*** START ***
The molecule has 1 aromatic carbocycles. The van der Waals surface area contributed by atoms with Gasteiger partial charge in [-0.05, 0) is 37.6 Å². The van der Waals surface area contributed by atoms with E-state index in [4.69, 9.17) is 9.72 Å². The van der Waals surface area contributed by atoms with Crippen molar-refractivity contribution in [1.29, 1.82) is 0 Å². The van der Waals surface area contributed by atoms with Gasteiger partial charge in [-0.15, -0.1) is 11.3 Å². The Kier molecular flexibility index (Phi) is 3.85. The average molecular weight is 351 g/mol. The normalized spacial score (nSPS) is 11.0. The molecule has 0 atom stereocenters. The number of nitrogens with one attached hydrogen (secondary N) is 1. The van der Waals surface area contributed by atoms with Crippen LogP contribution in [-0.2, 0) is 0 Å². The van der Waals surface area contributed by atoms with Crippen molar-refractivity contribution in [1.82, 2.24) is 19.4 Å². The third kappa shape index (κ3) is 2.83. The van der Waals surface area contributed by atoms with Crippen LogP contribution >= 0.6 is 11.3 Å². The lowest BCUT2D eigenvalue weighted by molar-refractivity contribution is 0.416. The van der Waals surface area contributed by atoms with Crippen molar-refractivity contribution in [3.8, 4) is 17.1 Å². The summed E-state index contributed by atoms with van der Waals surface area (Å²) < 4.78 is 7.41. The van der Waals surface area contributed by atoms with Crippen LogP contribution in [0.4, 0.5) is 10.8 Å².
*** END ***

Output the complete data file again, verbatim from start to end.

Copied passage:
The molecule has 1 aromatic carbocycles. The van der Waals surface area contributed by atoms with Gasteiger partial charge in [-0.05, 0) is 37.6 Å². The van der Waals surface area contributed by atoms with E-state index in [4.69, 9.17) is 9.72 Å². The van der Waals surface area contributed by atoms with Crippen molar-refractivity contribution in [1.29, 1.82) is 0 Å². The van der Waals surface area contributed by atoms with Gasteiger partial charge in [-0.15, -0.1) is 11.3 Å². The Kier molecular flexibility index (Phi) is 3.85. The average molecular weight is 351 g/mol. The normalized spacial score (nSPS) is 11.0. The molecule has 0 atom stereocenters. The number of nitrogens with one attached hydrogen (secondary N) is 1. The van der Waals surface area contributed by atoms with Crippen LogP contribution in [-0.2, 0) is 0 Å². The van der Waals surface area contributed by atoms with Crippen molar-refractivity contribution in [1.82, 2.24) is 19.4 Å². The third kappa shape index (κ3) is 2.83. The van der Waals surface area contributed by atoms with Crippen LogP contribution >= 0.6 is 11.3 Å². The lowest BCUT2D eigenvalue weighted by molar-refractivity contribution is 0.416. The van der Waals surface area contributed by atoms with Crippen molar-refractivity contribution in [3.8, 4) is 17.1 Å². The summed E-state index contributed by atoms with van der Waals surface area (Å²) < 4.78 is 7.41. The van der Waals surface area contributed by atoms with Crippen LogP contribution in [0.4, 0.5) is 10.8 Å².